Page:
Local village author Sally Winter is celebrating the recent publication of her novel “Rhubarbs and Circuses”.
The story is a dark, mind-bending drama about greed, passion and loss: set between modern day London and World War 2.
Sally, from Milford on Sea, spent seven years writing the novel, which is based on the exploits of the little-known female Air Transport Auxiliary pilots (ATA Girls) who flew all types of military aircraft including Spitfires and Lancaster bombers between air bases during WW2. These girls, some as young as 21 were tasked with flying alone, in all weathers, with no navigation systems, radio or armaments to ferry the aircraft the length and breadth of Britain as part of the war effort.
During her research and development stage, Sally met and interviewed two of the few remaining ATA Girls - Mary Ellis and Joy Lofthouse, both now well into their 90’s who were happy to talk about their adventures. It is hoped that one of them may be able to attend the book launch.
Commented Sally “Meeting these plucky ladies was a humbling experience which made me even more determined to have their story told whilst they are still with us. Their selfless bravery has for the most part been overshadowed by the glamour of the RAF and forgotten until very recently. I hope that this novel serves as a fitting tribute to their valiant part of the war effort.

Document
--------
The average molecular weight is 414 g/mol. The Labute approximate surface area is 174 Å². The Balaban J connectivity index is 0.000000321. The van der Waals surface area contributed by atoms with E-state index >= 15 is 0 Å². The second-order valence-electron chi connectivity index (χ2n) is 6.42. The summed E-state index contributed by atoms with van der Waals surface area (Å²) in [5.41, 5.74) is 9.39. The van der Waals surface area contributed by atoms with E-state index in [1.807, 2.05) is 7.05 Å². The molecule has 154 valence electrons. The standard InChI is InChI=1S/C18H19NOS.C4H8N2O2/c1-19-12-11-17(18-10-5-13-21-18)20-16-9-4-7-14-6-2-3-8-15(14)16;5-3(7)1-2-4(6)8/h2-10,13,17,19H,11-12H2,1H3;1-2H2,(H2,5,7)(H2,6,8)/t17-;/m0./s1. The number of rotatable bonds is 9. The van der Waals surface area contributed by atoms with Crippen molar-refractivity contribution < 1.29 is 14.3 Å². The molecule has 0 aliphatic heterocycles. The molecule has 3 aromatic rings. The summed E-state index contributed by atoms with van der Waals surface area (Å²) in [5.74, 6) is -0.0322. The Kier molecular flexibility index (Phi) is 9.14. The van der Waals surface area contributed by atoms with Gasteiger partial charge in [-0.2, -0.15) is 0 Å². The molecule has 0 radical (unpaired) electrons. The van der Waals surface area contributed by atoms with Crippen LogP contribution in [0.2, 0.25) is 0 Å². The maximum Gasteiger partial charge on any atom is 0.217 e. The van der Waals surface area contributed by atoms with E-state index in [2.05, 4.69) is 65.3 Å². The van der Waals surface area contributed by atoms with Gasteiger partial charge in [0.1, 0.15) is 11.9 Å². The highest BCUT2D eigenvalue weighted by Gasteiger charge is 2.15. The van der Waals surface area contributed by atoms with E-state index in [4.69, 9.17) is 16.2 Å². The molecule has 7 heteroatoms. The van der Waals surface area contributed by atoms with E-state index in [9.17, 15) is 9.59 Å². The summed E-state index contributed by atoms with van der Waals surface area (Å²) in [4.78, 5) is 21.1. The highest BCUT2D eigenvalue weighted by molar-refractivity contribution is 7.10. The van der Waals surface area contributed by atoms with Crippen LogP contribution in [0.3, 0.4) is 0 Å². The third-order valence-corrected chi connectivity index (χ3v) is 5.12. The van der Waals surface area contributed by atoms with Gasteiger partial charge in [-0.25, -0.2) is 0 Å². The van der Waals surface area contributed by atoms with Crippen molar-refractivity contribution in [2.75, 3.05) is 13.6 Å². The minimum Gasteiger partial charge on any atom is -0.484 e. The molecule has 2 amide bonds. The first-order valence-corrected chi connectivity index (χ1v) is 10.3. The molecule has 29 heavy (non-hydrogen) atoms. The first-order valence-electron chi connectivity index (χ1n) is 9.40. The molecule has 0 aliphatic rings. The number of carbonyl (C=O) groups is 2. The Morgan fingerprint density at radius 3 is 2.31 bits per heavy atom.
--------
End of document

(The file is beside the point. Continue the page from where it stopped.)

Since writing the novel, Sally has attracted the full support of the RAF who are assisting her efforts to develop the story into a feature film. A screenplay has already been written from the novel and Sally is meeting with a film producer this month, so watch this space for updates.
• “Rhubarbs and Circuses” is available as a kindle download from Amazon at http://tinyurl.com/morajom, and also as an early-edition signed paperback direct from Sally via firstname.lastname@example.org
• “Rhubarbs and Circuses” were two RAF terms used during WW2 to denote certain types of tactical operation.
• More information about the ATA can be found at the official museum website www.atamuseum.org.